Hating a Game Before the First Turn
I have a fetish when it comes to board games. It is irrational and very weird, but it is who I am, and I’ll be damned if I will try to change. Don’t get scared though; I’m not excited about the thrill of buying games; I don’t have a masochistic need to lose or win a game; I’m not attracted to, nor have I ever stalked any of the many board game personalities on YouTube; I am not one of those degenerates who enjoys the destruction of a game or it’s components (I’m looking at the legacy game fans). Instead I find myself infatuated with “new-in-box” games. The sensation of slicing open the plastic seal for the first time. I enjoy the slight struggle to remove the top lid, after it’s created a vacuum from sitting unopened for so long, allowing the first fresh air to the game since it was packaged. Right now I can smell the new cardboard, greeting me, saying “Thank you for purchasing me.”
And then the real fun begins. I find a comfortable spot on my couch, turn on my TV, and find a YouTube tutorial, and I begin the pain staking task of punching out all of the cardboard pieces. I make sure they are removed with a gentle, but firm hand, fearing the printed layer may rip otherwise, marring the artwork I will spent a lot of time relishing as I play the game. I then open all of the card packs, lovingly wrapping each card in the finest card sleeves I can find. I then make a coffee, wrap myself in a blanket, and read any and all rule books, taking note of the unique aroma that’s created as I flip through each page, committing it to memory…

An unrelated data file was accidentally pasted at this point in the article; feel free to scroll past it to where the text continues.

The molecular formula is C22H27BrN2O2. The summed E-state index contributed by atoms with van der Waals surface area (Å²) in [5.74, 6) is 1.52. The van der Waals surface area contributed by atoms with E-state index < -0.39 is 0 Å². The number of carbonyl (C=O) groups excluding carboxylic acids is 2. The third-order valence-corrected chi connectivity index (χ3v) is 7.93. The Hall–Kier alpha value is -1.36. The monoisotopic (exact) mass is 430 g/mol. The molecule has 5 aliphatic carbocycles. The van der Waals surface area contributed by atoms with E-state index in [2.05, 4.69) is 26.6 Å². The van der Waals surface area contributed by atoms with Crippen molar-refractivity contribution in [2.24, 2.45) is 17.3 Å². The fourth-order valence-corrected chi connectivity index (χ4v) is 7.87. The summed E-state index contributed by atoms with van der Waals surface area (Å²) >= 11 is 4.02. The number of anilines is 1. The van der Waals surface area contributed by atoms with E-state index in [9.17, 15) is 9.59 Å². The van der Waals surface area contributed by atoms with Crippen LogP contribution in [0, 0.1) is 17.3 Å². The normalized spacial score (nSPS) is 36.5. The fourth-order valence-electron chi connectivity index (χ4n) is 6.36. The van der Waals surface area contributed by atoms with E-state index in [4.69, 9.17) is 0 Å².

Okay, I may have a problem…
But after the pieces are removed from the large cardboard sheets, cards are sleeved, rules are memorized, and I’ve watched a video tutorial enough times that I can’t remember if I’ve played the game or not, the only thing left to do is return everything to the box. And this is where my love affair with the initial purchase is over. From here, how well a publisher organizes the game box, or the ease of organizing it myself, through DIY projects or third party products, determines how much I will appreciate or enjoy a board game, frequently before I even play the first round.
Zip-lock bags, too many loose and jumbled components, a box lid that will no longer fully close, and/or a plethora of loose cards, are all examples of a publishers lack of fore thought to a games organization that makes me hate a game before I get a chance to play it. Do you enjoy grabbing a game from your shelf, but upon opening the box, realizing you have an hour of setup before you can even play the game, that probably lists a play time of between 30-45 minutes? How about when you’re ready to put it away, and you wonder if its worth it to fuss with the hundreds of tiny bags, or if you should just throw everything loose into the box, and burn it?
This is where my second obsession with board games begins. This is when I begin my methodical search for the perfect organization solution for each game, whether it’s the universally loved Plano box, the DIY foam-core storage, or the luxurious and svelte third party wooden insert. Or, if I’m lucky, I can sit back, doing none of the work myself, and enjoy the proverbial centerfold of board game organization, in a well thought out, and included storage solution by the game’s publisher.